For myself, I like the powerball lottery analogy better, where you can suggest that as more people are trying to win the big money (newly minted bitcoins) there will be more balls added to the game making it harder for any one person to win.  The odds of one person to "win" a new bitcoin block is the same as the next person, with more processors and CPUs simply submitting more and more lottery tickets.  Essentially, each computer is generating a couple hundred or thousand lottery tickets per second to see if they have the winner.  The current system tries to award a winner about once every ten minutes or so, on average, and the number of "balls" (the difficulty to reach the target hash) is adjusted on a semi-regular basis.

Even this isn't a perfect analogy, but it works a whole lot better and is something that ordinary people can relate to.

Does this mean there are also an unlimited number of BTCs to be found but once 21M are found, no more will be accepted?

No, that isn't the case.  Every year the value of the bitcoins awarded is halved, and the design of the network is such that over time nobody will ever be able to generate more than 21 million bitcoins, ever.  Again, think of the lottery example I'm giving here, but that the value of the powerball prize is being reduced instead.  New bitcoin blocks are being awarded more or less at the same rate to everybody in the network (aka winning the "prize") but that the winnings are going to drop over time.  If the bitcoins network lasts for over 100 years, there still will be some new Bitcoins being awarded, but those new bitcoin blocks won't be worth the current 50 bitcoins currently awarded.  Instead they will be worth a very small fraction of that amount.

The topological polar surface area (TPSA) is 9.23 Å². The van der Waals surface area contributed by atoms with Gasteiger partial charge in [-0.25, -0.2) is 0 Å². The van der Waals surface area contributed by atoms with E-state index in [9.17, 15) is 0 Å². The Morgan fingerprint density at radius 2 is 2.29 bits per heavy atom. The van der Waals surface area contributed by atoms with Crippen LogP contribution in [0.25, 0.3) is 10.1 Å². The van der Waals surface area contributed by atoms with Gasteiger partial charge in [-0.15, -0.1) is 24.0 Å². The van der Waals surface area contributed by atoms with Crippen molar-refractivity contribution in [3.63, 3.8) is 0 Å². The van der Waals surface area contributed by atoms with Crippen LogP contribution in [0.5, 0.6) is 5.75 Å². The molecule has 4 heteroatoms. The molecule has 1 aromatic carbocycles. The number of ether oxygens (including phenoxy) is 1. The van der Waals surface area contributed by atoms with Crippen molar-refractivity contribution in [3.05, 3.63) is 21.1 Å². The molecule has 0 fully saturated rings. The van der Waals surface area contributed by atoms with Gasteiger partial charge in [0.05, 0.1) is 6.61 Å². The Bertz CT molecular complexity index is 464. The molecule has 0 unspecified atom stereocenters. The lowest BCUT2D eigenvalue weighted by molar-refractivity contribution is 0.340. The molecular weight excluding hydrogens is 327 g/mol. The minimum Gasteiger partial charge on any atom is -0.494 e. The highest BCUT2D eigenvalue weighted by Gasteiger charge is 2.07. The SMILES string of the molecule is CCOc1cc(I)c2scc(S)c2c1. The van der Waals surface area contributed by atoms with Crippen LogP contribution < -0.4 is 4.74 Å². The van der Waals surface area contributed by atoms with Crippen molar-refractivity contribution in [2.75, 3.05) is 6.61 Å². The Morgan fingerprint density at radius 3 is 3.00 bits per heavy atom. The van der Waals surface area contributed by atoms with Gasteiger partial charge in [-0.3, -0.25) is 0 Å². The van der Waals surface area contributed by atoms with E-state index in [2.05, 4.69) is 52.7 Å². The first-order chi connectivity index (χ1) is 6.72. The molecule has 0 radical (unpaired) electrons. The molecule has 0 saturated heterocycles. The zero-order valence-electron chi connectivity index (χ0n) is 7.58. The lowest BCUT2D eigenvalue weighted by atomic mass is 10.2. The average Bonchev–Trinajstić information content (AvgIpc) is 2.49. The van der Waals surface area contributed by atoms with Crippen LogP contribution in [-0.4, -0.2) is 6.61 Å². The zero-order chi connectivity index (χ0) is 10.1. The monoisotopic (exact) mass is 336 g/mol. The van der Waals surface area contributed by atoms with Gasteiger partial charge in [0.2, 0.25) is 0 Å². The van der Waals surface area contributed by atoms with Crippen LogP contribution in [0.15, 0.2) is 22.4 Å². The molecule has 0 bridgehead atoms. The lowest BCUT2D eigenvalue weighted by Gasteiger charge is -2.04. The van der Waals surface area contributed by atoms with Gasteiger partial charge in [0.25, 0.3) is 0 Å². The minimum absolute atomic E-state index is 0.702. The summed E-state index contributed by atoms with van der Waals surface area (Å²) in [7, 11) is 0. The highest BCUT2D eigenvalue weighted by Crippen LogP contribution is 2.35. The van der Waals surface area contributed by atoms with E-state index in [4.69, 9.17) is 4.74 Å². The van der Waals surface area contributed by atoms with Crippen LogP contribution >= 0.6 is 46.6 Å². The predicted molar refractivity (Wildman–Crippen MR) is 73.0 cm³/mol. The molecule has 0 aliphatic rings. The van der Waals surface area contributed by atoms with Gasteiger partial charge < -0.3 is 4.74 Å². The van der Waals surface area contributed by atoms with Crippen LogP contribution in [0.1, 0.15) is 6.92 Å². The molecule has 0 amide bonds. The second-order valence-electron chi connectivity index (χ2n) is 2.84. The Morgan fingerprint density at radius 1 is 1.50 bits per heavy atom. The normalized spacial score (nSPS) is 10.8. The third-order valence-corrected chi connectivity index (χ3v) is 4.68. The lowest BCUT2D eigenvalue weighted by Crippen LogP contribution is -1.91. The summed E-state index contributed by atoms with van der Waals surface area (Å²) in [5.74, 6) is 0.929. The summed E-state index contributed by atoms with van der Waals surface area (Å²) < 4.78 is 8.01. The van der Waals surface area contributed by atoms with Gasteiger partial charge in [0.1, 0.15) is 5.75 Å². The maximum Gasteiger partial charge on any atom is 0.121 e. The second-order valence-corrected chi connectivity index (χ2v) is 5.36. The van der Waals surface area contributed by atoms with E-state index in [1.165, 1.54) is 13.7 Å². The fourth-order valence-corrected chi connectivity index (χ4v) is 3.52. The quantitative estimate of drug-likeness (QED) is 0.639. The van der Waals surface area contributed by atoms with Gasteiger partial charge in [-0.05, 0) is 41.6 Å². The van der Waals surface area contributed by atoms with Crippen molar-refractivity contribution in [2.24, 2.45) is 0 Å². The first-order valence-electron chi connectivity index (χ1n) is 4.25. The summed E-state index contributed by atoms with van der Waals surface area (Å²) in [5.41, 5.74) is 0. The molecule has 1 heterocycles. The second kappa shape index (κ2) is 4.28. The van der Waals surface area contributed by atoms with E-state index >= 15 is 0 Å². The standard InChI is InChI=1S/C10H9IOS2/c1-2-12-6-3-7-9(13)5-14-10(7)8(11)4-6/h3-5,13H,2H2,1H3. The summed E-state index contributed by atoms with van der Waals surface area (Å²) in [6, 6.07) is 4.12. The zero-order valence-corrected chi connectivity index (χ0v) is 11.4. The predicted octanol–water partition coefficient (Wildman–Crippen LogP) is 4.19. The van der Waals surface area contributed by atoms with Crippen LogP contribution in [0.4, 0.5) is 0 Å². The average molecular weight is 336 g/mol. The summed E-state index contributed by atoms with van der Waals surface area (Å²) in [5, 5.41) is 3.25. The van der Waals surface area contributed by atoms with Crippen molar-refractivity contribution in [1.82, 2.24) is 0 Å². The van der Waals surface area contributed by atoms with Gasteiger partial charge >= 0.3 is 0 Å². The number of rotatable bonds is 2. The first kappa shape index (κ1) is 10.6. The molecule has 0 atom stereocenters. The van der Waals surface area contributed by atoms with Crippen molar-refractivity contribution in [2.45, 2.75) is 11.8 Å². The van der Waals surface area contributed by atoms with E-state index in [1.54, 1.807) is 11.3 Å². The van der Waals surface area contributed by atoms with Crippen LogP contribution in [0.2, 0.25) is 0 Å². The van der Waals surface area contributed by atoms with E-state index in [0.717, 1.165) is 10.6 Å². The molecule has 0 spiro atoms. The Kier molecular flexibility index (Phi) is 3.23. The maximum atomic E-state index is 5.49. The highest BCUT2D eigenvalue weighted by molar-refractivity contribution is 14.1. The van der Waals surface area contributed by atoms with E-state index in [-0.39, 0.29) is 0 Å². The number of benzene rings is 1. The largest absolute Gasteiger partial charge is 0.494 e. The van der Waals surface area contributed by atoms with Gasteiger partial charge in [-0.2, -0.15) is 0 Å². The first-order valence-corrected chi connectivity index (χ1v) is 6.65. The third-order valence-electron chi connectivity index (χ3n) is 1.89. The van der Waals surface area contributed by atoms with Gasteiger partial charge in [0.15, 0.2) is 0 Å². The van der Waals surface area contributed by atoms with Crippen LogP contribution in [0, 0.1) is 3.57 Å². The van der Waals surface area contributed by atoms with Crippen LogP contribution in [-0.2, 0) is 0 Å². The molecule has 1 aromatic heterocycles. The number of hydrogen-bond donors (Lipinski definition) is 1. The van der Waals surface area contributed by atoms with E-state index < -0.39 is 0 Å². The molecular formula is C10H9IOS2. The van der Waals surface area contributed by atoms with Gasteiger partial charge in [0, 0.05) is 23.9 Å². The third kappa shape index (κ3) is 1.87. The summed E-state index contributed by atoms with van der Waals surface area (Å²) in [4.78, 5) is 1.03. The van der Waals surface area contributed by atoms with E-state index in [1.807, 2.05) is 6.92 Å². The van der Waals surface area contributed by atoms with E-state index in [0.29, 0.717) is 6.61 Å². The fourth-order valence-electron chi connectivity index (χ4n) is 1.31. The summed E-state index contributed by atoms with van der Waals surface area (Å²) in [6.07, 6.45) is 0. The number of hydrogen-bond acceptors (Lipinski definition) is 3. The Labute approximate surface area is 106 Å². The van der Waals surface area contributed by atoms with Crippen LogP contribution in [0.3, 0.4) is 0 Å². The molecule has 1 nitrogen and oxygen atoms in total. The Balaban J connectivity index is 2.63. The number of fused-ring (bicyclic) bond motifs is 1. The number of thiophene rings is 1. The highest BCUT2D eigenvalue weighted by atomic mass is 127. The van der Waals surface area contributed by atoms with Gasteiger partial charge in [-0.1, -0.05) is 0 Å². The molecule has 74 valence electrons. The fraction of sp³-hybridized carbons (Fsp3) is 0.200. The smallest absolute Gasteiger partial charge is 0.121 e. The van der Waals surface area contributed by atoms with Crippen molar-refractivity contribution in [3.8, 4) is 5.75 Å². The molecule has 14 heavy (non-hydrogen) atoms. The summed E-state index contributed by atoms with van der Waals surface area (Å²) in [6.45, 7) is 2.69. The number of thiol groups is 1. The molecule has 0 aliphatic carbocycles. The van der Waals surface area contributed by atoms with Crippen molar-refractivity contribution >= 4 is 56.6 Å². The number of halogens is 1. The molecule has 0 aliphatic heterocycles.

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July 20, 2010, 11:38:33 PM
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This isn't really a good analogy and it isn't the situation with bitcoins.  The chance to "find" a new coin is nearly the same for one person to the next.  Certainly the chance of you finding the next bitcoin is irrelevant to whatever "search" has happened previously.

My understanding of BitCoin is perhaps wrong then. I accept that 'finding' the next BitCoin is unrelated to what has happened previously but what I don't understand is why my chance of finding the next BitCoin is the same as anyone elses.

For myself, I like the powerball lottery analogy better, where you can suggest that as more people are trying to win the big money (newly minted bitcoins) there will be more balls added to the game making it harder for any one person to win.  The odds of one person to "win" a new bitcoin block is the same as the next person, with more processors and CPUs simply submitting more and more lottery tickets.  Essentially, each computer is generating a couple hundred or thousand lottery tickets per second to see if they have the winner.  The current system tries to award a winner about once every ten minutes or so, on average, and the number of "balls" (the difficulty to reach the target hash) is adjusted on a semi-regular basis.

With your lottery analogy, is it possible for more than one person to find the next block? I.e. the 50 BitCoins are split amongst the lottery winners? If so, I hadn't realised it was like that at all and so I can accept that having more computing power doesn't affect your chances.

Thanks for the clarification.

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July 21, 2010, 12:15:46 AM